Ledecky is ranked No. 1 in the U.S. this year in the 400m individual medley but chose not to race it this summer.

Other headliners for nationals:

  • Ryan Murphy, Olympic 100m and 200m backstroke champion, is entered in all three backstrokes (50m, 100m and 200m) and the 100m freestyle, where he has an outside chance of earning a 4x100m relay berth.
  • Chase Kalisz, Olympic 400m IM silver medalist, is the top seed in the 200m IM and 400m IM and the No. 2 seed in the 200m butterfly.
  • Simone Manuel, four-time Rio medalist, is the top seed in the 50m and 100m frees and the No. 5 seed in the 200m free.
  • Lilly King, Olympic 100m breaststroke champion, is favored to make the team in the 50m, 100m and 200m breasts. She is also entered in the 200m IM.
  • The men’s 50m free is loaded with Olympic champions Anthony ErvinNathan AdrianCullen Jones and Caeleb Dressel as the top four seeds.

OlympicTalk is on Apple News. Favorite us!

MORE: Phelps takes on great white on Shark Week

Ex-USA Gymnastics doctor to stand trial on sex assault charges

AP
Leave a comment

MASON, Mich. (AP) — A judge on Friday ordered a longtime doctor at Michigan State University and USA Gymnastics to stand trial on charges of sexually assaulting six young gymnasts who said he molested them while they were seeking treatment for various injuries.

Judge Donald Allen Jr. made his decision after hearing testimony from the alleged victims over two days and watching a campus police interview of Dr. Larry Nassar.

It is one of four Michigan criminal cases against Nassar following reports last year in the Indianapolis Star about how USA Gymnastics, which trains Olympians, mishandled complaints about sexual misconduct involving the doctor and coaches. Women and girls said the stories inspired them to step forward with detailed allegations of abuse, sometimes when their parents were in the exam room at Michigan State.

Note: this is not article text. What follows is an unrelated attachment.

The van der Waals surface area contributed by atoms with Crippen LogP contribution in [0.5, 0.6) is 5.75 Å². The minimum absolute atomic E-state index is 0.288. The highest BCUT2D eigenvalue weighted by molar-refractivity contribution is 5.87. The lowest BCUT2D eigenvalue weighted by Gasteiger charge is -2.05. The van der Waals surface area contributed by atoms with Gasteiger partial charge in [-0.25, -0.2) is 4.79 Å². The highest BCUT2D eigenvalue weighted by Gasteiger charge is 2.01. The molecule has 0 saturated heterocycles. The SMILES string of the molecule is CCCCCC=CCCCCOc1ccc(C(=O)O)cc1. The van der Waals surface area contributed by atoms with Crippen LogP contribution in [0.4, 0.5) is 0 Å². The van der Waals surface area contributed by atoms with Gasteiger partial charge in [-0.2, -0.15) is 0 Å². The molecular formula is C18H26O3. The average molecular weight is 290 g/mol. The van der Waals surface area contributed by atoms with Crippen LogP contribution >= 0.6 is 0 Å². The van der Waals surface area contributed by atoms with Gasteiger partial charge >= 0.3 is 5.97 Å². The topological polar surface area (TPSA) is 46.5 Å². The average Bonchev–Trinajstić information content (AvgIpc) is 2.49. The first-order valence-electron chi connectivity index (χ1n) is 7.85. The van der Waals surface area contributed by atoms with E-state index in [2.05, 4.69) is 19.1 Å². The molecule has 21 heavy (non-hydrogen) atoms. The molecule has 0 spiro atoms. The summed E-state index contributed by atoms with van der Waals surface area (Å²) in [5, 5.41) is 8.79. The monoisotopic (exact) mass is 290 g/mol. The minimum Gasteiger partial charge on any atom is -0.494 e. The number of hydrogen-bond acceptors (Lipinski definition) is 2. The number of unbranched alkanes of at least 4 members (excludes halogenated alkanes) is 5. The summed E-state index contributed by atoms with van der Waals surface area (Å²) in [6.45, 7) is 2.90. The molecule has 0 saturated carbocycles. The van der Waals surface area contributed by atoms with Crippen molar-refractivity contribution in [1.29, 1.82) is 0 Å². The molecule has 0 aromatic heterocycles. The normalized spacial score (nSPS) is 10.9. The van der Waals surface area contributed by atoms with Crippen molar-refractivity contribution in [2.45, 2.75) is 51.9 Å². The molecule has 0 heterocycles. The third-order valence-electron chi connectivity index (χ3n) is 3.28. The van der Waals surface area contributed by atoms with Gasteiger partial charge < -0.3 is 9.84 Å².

“He convinced these girls that this was some type of legitimate treatment,” Assistant Attorney General Angela Poviliatis told the judge. “Why would they question him? Why would they question this gymnastics god?”

Nassar didn’t testify nor did his lawyers offer an argument against sending the case to trial. The legal threshold in Michigan is probable cause, a low standard at the initial stages of a criminal case.

The final evidence Friday was a video of Nassar’s 40-minute interview last August with a Michigan State police detective, who was investigating a complaint from a former gymnast, now in her 30s. He was not under arrest and spoke voluntarily.

Nassar denied any inappropriate contact and said he got no sexual pleasure from treating gymnasts. He said if he had an erection, as a gymnast claimed, “that’s rather embarrassing.”

The camera was above Nassar’s head. He repeatedly moved his arms and hands as he explained his techniques, using phrases such as “lift and shift” and “tissue tension” to describe treatments for back and hip injuries. He sighed, scratched his forehead and appeared frustrated with the allegations against him.

“I’m trying my best to help the patient. I’m trying to get real-time feedback. I don’t want to hurt someone,” Nassar told Det. Sgt. Andrea Munford.

The judge watched the video and later noted that Nassar had put his fingers in a position that matched the testimony of one of the alleged victims, who said the doctor had penetrated her with his hands in 2000.

“Every victim who testified was unambiguous” about being molested, Poviliatis said. “They were clear and consistent and precise.”

Outside of the criminal cases, Nassar and Michigan State are being sued by dozens of women and girls. Indianapolis-based USA Gymnastics also is a defendant in some of the lawsuits.

Nassar will appear in court in Eaton County next Friday on assault charges involving two more gymnasts. He’s separately charged in federal court in Grand Rapids with possessing child pornography.

OlympicTalk is on Apple News. Favorite us!